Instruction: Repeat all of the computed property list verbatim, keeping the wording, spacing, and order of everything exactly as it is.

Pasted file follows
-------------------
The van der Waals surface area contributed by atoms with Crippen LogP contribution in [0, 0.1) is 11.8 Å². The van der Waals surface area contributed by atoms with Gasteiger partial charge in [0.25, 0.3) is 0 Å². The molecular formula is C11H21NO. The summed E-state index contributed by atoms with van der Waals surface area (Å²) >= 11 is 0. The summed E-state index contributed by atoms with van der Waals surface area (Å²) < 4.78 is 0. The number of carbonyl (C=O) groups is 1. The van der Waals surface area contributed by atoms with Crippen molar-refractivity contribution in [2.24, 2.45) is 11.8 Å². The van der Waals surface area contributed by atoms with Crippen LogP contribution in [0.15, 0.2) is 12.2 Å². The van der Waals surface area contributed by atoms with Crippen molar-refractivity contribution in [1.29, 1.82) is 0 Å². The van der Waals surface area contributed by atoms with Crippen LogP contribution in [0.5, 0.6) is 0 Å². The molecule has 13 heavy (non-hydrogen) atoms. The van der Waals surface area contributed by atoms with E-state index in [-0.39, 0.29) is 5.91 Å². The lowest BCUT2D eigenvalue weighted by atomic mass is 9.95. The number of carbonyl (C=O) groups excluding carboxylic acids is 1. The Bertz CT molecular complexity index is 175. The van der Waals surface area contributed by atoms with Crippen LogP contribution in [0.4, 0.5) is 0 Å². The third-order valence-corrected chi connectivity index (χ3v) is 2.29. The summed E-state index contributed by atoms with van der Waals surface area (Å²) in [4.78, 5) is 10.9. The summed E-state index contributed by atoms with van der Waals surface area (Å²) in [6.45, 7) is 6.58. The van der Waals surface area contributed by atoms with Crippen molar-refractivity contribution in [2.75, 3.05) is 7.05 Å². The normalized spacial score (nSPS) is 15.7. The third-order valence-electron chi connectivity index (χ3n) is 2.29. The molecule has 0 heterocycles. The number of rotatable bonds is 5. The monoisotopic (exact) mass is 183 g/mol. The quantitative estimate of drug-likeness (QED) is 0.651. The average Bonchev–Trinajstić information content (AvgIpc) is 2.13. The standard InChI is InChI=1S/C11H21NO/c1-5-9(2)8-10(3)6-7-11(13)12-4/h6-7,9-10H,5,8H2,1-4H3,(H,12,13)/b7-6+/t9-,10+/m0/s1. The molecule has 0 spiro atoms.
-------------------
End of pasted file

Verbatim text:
The van der Waals surface area contributed by atoms with Crippen LogP contribution in [0, 0.1) is 11.8 Å². The van der Waals surface area contributed by atoms with Gasteiger partial charge in [0.25, 0.3) is 0 Å². The molecular formula is C11H21NO. The summed E-state index contributed by atoms with van der Waals surface area (Å²) >= 11 is 0. The summed E-state index contributed by atoms with van der Waals surface area (Å²) < 4.78 is 0. The number of carbonyl (C=O) groups is 1. The van der Waals surface area contributed by atoms with Crippen molar-refractivity contribution in [2.24, 2.45) is 11.8 Å². The van der Waals surface area contributed by atoms with Crippen LogP contribution in [0.15, 0.2) is 12.2 Å². The van der Waals surface area contributed by atoms with Crippen molar-refractivity contribution in [1.29, 1.82) is 0 Å². The van der Waals surface area contributed by atoms with Crippen LogP contribution in [0.5, 0.6) is 0 Å². The molecule has 13 heavy (non-hydrogen) atoms. The van der Waals surface area contributed by atoms with E-state index in [-0.39, 0.29) is 5.91 Å². The lowest BCUT2D eigenvalue weighted by atomic mass is 9.95. The number of carbonyl (C=O) groups excluding carboxylic acids is 1. The Bertz CT molecular complexity index is 175. The van der Waals surface area contributed by atoms with Crippen LogP contribution in [0.4, 0.5) is 0 Å². The third-order valence-corrected chi connectivity index (χ3v) is 2.29. The summed E-state index contributed by atoms with van der Waals surface area (Å²) in [4.78, 5) is 10.9. The summed E-state index contributed by atoms with van der Waals surface area (Å²) in [6.45, 7) is 6.58. The van der Waals surface area contributed by atoms with Crippen molar-refractivity contribution in [2.75, 3.05) is 7.05 Å². The normalized spacial score (nSPS) is 15.7. The third-order valence-electron chi connectivity index (χ3n) is 2.29. The molecule has 0 heterocycles. The number of rotatable bonds is 5. The monoisotopic (exact) mass is 183 g/mol. The quantitative estimate of drug-likeness (QED) is 0.651. The average Bonchev–Trinajstić information content (AvgIpc) is 2.13. The standard InChI is InChI=1S/C11H21NO/c1-5-9(2)8-10(3)6-7-11(13)12-4/h6-7,9-10H,5,8H2,1-4H3,(H,12,13)/b7-6+/t9-,10+/m0/s1. The molecule has 0 spiro atoms.